- The dispersal of pathogens by wind is known as anemochory.
- Wind acts as a potent carrier of propagules of fungi, bacteria and viruses.
- Usually the fungal pathogens are light in weight and are well adapted to wind dispersal.
- Ex: Powdery mildew, downy mildew, rusts, smuts etc.
Both short and long distance dissemination is possible by means of wind.
i) Spores adopted for short distance dissemination- sporangia of downy mildew fungi, conidia of powdery mildew fungi and basidiospores of rust fungi.
ii) Spores adapted to long distance dispersal –uredospores of rust fungi Chlamydospores of smut fungi and conidia of Alternaria, Helminthosporium and Pyricularia.
- If the uredospores reach an altitude of 5000 feet, their distance dispersal in a 30 mile per hour wind could be about 1100 miles, without loosing viability.
- Ex: Cysts of the nematode Heterodera major, which causes molya disease of wheat and barley, are carried by dust storms from Rajasthan to Haryana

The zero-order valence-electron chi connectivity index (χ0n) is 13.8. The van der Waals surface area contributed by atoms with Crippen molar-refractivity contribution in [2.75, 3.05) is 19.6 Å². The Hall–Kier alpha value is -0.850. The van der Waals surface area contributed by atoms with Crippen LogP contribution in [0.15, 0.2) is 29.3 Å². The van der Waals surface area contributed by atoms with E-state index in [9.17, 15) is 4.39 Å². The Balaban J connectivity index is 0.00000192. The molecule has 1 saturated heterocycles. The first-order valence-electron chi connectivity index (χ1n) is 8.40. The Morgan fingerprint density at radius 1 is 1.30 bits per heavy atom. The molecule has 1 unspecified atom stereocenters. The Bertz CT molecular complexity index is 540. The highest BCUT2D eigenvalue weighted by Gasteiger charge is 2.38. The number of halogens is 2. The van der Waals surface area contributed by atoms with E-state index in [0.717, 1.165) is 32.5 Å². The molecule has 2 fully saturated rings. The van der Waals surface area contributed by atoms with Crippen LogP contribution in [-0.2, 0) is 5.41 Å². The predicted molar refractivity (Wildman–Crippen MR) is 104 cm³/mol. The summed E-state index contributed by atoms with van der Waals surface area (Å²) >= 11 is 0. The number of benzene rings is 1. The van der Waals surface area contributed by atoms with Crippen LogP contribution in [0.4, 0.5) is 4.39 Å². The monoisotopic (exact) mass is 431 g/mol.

- Some pathogenic bacteria are carried along with the infected material to short distances by wind.
- Ex: Erwinia amylovora, the causal agent of fire blight of apple and pear, produces fine strands of dried bacterial exudates which may be broken off and are transmitted by wind.
Viruses and phytoplasmas are not directly transmitted by wind, but the insect and mite vectors that carry the viruses move to different directions and distances based on the direction and speed of the air.
- Transmission of plant pathogens by water is called as hydrochory.
- Water dissemination occurs mainly through surface running water and rain splash.
- The mycelial fragments, spores or sclerotia of fungi, Colletotrichum falcatum (red rot of sugaecane), Fusarium, Ganoderma, Macrophomina, Pythium, Phytophthora, Sclerotium, etc., are transmitted through rain or irrigation water.
- Dissemination by rain splash is also called as splash dispersal.
- Ex: Bacterial leaf spot of rice (Xanthomonas campestris pv. oryzae), Bacterial leaf streak of rice (Xanthomonas campestris pv. oryzicola), Green ear of bajra (Sclerospora graminicola).
- Water not only plays an important role in the dissemination of plant pathogens, but also helps in the growth and spore discharge of many fungi.